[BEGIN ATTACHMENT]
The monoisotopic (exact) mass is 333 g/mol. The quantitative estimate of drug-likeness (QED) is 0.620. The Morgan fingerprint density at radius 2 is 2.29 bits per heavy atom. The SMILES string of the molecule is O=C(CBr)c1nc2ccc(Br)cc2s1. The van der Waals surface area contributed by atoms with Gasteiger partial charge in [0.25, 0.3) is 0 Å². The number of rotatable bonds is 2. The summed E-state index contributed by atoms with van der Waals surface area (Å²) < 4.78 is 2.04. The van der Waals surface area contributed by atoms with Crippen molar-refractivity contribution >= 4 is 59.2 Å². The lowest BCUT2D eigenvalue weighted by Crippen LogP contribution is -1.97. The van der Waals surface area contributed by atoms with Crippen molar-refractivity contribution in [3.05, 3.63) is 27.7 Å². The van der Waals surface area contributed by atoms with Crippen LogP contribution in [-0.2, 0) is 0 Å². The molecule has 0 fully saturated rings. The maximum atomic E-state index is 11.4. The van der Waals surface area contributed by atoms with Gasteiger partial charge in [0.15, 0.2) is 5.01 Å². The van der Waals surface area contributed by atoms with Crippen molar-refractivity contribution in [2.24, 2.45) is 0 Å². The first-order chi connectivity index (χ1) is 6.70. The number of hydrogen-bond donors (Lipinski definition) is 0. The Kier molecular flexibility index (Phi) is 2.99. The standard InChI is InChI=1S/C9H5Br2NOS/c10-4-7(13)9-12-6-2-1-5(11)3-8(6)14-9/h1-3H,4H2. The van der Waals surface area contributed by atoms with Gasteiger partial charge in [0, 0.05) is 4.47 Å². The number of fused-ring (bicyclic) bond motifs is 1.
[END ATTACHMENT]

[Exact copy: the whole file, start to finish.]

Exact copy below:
The monoisotopic (exact) mass is 333 g/mol. The quantitative estimate of drug-likeness (QED) is 0.620. The Morgan fingerprint density at radius 2 is 2.29 bits per heavy atom. The SMILES string of the molecule is O=C(CBr)c1nc2ccc(Br)cc2s1. The van der Waals surface area contributed by atoms with Gasteiger partial charge in [0.25, 0.3) is 0 Å². The number of rotatable bonds is 2. The summed E-state index contributed by atoms with van der Waals surface area (Å²) < 4.78 is 2.04. The van der Waals surface area contributed by atoms with Crippen molar-refractivity contribution >= 4 is 59.2 Å². The lowest BCUT2D eigenvalue weighted by Crippen LogP contribution is -1.97. The van der Waals surface area contributed by atoms with Crippen molar-refractivity contribution in [3.05, 3.63) is 27.7 Å². The van der Waals surface area contributed by atoms with Crippen LogP contribution in [-0.2, 0) is 0 Å². The molecule has 0 fully saturated rings. The maximum atomic E-state index is 11.4. The van der Waals surface area contributed by atoms with Gasteiger partial charge in [0.15, 0.2) is 5.01 Å². The van der Waals surface area contributed by atoms with Crippen molar-refractivity contribution in [2.24, 2.45) is 0 Å². The first-order chi connectivity index (χ1) is 6.70. The number of hydrogen-bond donors (Lipinski definition) is 0. The Kier molecular flexibility index (Phi) is 2.99. The standard InChI is InChI=1S/C9H5Br2NOS/c10-4-7(13)9-12-6-2-1-5(11)3-8(6)14-9/h1-3H,4H2. The van der Waals surface area contributed by atoms with Gasteiger partial charge in [0, 0.05) is 4.47 Å². The number of fused-ring (bicyclic) bond motifs is 1.